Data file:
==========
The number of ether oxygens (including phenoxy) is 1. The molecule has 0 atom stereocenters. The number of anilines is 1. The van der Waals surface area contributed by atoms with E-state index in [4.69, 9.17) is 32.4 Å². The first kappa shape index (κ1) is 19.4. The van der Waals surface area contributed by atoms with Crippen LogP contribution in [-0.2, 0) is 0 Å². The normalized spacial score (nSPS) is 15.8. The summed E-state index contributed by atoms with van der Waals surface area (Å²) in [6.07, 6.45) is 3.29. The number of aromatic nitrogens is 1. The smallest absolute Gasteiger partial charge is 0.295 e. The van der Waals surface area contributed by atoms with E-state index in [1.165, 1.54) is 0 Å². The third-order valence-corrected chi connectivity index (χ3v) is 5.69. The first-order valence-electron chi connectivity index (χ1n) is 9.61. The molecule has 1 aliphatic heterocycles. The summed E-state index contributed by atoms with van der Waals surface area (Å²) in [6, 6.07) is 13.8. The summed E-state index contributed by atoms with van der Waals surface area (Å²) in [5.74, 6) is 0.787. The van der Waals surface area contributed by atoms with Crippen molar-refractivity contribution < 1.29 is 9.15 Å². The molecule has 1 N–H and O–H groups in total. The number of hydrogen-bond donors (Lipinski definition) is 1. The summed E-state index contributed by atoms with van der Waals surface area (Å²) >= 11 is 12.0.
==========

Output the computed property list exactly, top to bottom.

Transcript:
The number of ether oxygens (including phenoxy) is 1. The molecule has 0 atom stereocenters. The number of anilines is 1. The van der Waals surface area contributed by atoms with E-state index in [4.69, 9.17) is 32.4 Å². The first kappa shape index (κ1) is 19.4. The van der Waals surface area contributed by atoms with Crippen LogP contribution in [-0.2, 0) is 0 Å². The normalized spacial score (nSPS) is 15.8. The summed E-state index contributed by atoms with van der Waals surface area (Å²) in [6.07, 6.45) is 3.29. The number of aromatic nitrogens is 1. The smallest absolute Gasteiger partial charge is 0.295 e. The van der Waals surface area contributed by atoms with E-state index in [1.165, 1.54) is 0 Å². The third-order valence-corrected chi connectivity index (χ3v) is 5.69. The first-order valence-electron chi connectivity index (χ1n) is 9.61. The molecule has 1 aliphatic heterocycles. The summed E-state index contributed by atoms with van der Waals surface area (Å²) in [6, 6.07) is 13.8. The summed E-state index contributed by atoms with van der Waals surface area (Å²) in [5.74, 6) is 0.787. The van der Waals surface area contributed by atoms with Crippen molar-refractivity contribution < 1.29 is 9.15 Å². The molecule has 1 N–H and O–H groups in total. The number of hydrogen-bond donors (Lipinski definition) is 1. The summed E-state index contributed by atoms with van der Waals surface area (Å²) >= 11 is 12.0.